The Reason Some Martial Artists Refused To Train Bruce Lee

Bruce Lee has the type of fame that could only be rivaled by Chuck Norris. Lee was an actor, a martial artist, and an author. In the martial arts world, his speed was something that was rarely matched. He was so fast, cameras could barely capture his movements when filming any of his numerous Kung Fu classics. Anytime you watch a Bruce Lee film, you might think they put in special effects to make him seem superhero-level fast, but you'd be wrong, as Fact Fiend reports. That's all Lee. As a martial arts instructor, Lee took lessons and philosophies learned from an array of martial arts, gracefully crammed them together, and produced a wicked style of his own, known as Jeet Kune Do.

Lee's road to bona fide butt-kicker wasn't easy. Students in Honk Kong didn't like to work with Lee. Instructors wanted nothing to do with him. It's surprising he ever became as accomplished as he did. Their reasoning had to make it all the tougher on Lee.

Bruce Lee wasn't entirely Chinese

Lee had some European ancestry in his blood that most people probably didn't know about, and had he managed to keep it a secret, his martial arts training may have not have had the hiccups that it did. What European nationality was in Lee's heritage? It depends on which source you're consulting. The biography Bruce Lee: Fighting Spirit claims that Lee was one-quarter German on his mother's father's side, where Vice claims his mother told U.S. immigration officials that her father was English. Regardless, Lee's European DNA caused issues with his training.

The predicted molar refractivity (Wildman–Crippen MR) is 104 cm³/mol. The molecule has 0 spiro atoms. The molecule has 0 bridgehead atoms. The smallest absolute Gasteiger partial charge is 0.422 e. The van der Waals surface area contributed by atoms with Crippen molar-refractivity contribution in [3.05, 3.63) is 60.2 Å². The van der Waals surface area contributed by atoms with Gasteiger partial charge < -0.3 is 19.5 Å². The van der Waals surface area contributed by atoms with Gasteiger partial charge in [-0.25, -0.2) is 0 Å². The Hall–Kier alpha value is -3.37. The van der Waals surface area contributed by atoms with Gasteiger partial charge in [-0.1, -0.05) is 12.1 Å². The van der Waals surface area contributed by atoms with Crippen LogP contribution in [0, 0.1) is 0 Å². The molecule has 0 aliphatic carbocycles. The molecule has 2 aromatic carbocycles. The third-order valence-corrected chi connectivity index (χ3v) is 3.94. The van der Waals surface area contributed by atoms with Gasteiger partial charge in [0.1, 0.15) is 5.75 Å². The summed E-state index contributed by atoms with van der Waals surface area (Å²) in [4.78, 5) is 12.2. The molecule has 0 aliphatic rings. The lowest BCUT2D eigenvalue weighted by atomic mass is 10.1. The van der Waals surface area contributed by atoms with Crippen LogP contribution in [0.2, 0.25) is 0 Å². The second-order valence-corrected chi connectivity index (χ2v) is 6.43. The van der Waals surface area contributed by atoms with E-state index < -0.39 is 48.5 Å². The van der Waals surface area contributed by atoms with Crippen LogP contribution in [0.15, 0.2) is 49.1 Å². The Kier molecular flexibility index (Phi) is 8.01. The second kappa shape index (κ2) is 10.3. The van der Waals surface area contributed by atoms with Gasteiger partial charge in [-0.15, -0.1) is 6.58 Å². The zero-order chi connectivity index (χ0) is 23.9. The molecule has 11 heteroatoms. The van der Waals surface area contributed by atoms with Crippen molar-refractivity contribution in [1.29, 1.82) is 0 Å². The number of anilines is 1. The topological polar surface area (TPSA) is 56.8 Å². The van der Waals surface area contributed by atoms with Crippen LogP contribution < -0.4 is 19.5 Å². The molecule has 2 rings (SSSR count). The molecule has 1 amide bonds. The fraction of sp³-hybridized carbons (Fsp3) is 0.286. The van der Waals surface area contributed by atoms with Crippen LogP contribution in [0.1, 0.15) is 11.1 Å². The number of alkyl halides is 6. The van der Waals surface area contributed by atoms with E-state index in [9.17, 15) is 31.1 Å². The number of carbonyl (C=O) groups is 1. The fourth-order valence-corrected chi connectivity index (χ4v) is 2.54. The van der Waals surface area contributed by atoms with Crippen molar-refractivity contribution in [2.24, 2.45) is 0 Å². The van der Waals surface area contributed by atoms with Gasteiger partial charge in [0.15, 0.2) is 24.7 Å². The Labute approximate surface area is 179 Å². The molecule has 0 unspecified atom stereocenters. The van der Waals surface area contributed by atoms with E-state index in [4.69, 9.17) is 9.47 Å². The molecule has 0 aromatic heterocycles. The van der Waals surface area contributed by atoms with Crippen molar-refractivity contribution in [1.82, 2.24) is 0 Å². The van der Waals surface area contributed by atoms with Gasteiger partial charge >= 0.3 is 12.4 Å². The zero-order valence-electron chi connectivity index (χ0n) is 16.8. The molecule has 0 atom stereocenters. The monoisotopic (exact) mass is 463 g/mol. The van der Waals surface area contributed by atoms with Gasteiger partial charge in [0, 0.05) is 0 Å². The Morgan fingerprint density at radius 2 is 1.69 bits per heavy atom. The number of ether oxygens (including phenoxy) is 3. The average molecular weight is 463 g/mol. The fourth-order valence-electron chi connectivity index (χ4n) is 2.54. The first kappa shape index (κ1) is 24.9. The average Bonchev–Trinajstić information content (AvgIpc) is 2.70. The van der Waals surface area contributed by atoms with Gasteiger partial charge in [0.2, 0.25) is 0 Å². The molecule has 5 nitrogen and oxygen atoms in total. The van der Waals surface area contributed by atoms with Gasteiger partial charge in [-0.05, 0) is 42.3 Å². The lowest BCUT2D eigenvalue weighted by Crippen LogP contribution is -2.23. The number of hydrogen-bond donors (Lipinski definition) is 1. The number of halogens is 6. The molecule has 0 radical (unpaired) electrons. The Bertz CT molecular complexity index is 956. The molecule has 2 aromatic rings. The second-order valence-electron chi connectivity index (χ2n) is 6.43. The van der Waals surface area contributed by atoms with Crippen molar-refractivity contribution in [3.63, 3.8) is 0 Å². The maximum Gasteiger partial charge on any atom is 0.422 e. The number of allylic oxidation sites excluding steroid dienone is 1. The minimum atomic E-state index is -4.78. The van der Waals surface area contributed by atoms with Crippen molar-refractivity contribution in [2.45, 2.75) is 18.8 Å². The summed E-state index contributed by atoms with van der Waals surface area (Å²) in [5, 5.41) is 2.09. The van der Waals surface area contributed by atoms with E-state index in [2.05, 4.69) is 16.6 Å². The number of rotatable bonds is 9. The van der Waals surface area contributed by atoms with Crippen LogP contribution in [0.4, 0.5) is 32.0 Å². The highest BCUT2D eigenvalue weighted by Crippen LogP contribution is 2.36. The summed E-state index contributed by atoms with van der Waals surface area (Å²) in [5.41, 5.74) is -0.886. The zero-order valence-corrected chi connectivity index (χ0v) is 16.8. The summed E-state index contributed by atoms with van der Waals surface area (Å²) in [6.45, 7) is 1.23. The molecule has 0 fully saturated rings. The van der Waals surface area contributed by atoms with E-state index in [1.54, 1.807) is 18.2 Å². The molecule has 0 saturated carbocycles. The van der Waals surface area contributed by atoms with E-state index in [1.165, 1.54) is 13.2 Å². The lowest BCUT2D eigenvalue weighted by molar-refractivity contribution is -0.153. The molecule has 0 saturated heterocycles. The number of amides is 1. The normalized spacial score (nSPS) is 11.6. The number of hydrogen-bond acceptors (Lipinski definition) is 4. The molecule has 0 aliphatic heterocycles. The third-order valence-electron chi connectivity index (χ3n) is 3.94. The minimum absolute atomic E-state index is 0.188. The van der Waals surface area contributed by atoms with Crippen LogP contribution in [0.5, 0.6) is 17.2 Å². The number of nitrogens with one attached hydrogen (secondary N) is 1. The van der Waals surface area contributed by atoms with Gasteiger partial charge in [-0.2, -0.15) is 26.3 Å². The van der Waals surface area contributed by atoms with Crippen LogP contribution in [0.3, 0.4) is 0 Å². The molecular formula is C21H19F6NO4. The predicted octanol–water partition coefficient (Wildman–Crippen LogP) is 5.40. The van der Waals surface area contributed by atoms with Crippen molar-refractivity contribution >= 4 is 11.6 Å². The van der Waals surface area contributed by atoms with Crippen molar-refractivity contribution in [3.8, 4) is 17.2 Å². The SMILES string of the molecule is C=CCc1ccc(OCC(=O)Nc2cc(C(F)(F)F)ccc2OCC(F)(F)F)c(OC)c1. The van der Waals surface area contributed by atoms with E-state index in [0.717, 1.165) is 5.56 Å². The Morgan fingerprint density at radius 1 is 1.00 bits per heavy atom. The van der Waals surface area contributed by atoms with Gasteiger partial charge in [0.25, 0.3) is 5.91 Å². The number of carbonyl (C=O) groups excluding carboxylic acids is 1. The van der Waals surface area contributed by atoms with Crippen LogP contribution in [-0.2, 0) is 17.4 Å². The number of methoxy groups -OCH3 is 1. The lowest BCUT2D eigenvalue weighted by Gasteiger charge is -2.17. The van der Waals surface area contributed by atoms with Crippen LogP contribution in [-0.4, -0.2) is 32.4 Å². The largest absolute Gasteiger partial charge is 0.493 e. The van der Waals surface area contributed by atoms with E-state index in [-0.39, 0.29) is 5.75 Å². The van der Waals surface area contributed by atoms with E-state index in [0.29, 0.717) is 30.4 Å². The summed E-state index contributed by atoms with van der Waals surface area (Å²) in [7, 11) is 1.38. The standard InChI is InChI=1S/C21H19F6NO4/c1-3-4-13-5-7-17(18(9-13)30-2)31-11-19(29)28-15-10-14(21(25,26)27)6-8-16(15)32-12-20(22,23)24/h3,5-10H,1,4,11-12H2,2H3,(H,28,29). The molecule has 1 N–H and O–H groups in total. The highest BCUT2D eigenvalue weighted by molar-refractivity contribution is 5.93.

Lee's primary martial arts study was under legendary master Ip Man in the art of Wing Chun. Man trained Lee when other instructors refused because of Lee's European heritage. Lee had European blood and instructors weren't about to give their combat secrets away to a foreigner, especially while the echos of the Boxer Rebellion still rang for many of the older martial arts masters. When Ip Man's students found out about Lee's ancestry, they tried to get Man to kick him out of the school. Man refused, but after the students started boycotting his classes, Lee thought it better if he left. Eventually, Lee's hardships would go on to shape his more progressive and inclusive martial arts instruction style. From there, a legend was made.